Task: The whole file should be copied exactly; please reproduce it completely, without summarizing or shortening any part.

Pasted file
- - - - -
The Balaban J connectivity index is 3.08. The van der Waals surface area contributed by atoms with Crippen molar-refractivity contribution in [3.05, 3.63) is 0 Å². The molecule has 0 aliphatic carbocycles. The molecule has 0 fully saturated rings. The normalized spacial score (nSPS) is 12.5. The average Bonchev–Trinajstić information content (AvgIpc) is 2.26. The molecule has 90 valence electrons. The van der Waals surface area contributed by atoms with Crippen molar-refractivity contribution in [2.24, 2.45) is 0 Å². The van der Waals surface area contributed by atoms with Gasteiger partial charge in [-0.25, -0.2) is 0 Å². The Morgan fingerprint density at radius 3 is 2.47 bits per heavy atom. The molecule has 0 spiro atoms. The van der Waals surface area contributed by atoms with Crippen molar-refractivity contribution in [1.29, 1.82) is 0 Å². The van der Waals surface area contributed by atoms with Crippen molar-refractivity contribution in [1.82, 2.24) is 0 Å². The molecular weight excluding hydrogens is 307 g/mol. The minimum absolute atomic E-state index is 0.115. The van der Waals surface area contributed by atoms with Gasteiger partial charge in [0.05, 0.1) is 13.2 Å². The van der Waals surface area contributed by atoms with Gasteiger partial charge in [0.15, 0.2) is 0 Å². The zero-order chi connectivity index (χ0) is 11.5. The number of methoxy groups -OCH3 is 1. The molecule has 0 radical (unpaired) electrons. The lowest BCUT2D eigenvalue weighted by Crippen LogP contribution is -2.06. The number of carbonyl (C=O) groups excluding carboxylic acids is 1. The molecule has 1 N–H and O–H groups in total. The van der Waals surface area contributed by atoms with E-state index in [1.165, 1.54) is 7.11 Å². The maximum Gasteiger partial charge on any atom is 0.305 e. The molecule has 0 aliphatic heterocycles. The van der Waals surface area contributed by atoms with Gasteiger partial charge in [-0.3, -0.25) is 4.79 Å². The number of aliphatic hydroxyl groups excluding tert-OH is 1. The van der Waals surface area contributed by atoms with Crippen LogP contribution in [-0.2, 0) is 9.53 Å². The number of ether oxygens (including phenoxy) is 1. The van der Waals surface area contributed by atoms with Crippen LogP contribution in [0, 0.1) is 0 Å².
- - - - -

The Balaban J connectivity index is 3.08. The van der Waals surface area contributed by atoms with Crippen molar-refractivity contribution in [3.05, 3.63) is 0 Å². The molecule has 0 aliphatic carbocycles. The molecule has 0 fully saturated rings. The normalized spacial score (nSPS) is 12.5. The average Bonchev–Trinajstić information content (AvgIpc) is 2.26. The molecule has 90 valence electrons. The van der Waals surface area contributed by atoms with Crippen molar-refractivity contribution in [2.24, 2.45) is 0 Å². The van der Waals surface area contributed by atoms with Gasteiger partial charge in [-0.25, -0.2) is 0 Å². The Morgan fingerprint density at radius 3 is 2.47 bits per heavy atom. The molecule has 0 spiro atoms. The van der Waals surface area contributed by atoms with Crippen molar-refractivity contribution in [1.29, 1.82) is 0 Å². The van der Waals surface area contributed by atoms with Crippen molar-refractivity contribution in [1.82, 2.24) is 0 Å². The molecular weight excluding hydrogens is 307 g/mol. The minimum absolute atomic E-state index is 0.115. The van der Waals surface area contributed by atoms with Gasteiger partial charge in [0.05, 0.1) is 13.2 Å². The van der Waals surface area contributed by atoms with Gasteiger partial charge in [0.15, 0.2) is 0 Å². The zero-order chi connectivity index (χ0) is 11.5. The number of methoxy groups -OCH3 is 1. The molecule has 0 radical (unpaired) electrons. The lowest BCUT2D eigenvalue weighted by Crippen LogP contribution is -2.06. The number of carbonyl (C=O) groups excluding carboxylic acids is 1. The molecule has 1 N–H and O–H groups in total. The van der Waals surface area contributed by atoms with E-state index in [1.165, 1.54) is 7.11 Å². The maximum Gasteiger partial charge on any atom is 0.305 e. The molecule has 0 aliphatic heterocycles. The van der Waals surface area contributed by atoms with Gasteiger partial charge in [-0.3, -0.25) is 4.79 Å². The number of aliphatic hydroxyl groups excluding tert-OH is 1. The van der Waals surface area contributed by atoms with Crippen LogP contribution in [-0.2, 0) is 9.53 Å². The number of ether oxygens (including phenoxy) is 1. The van der Waals surface area contributed by atoms with Crippen LogP contribution in [0, 0.1) is 0 Å².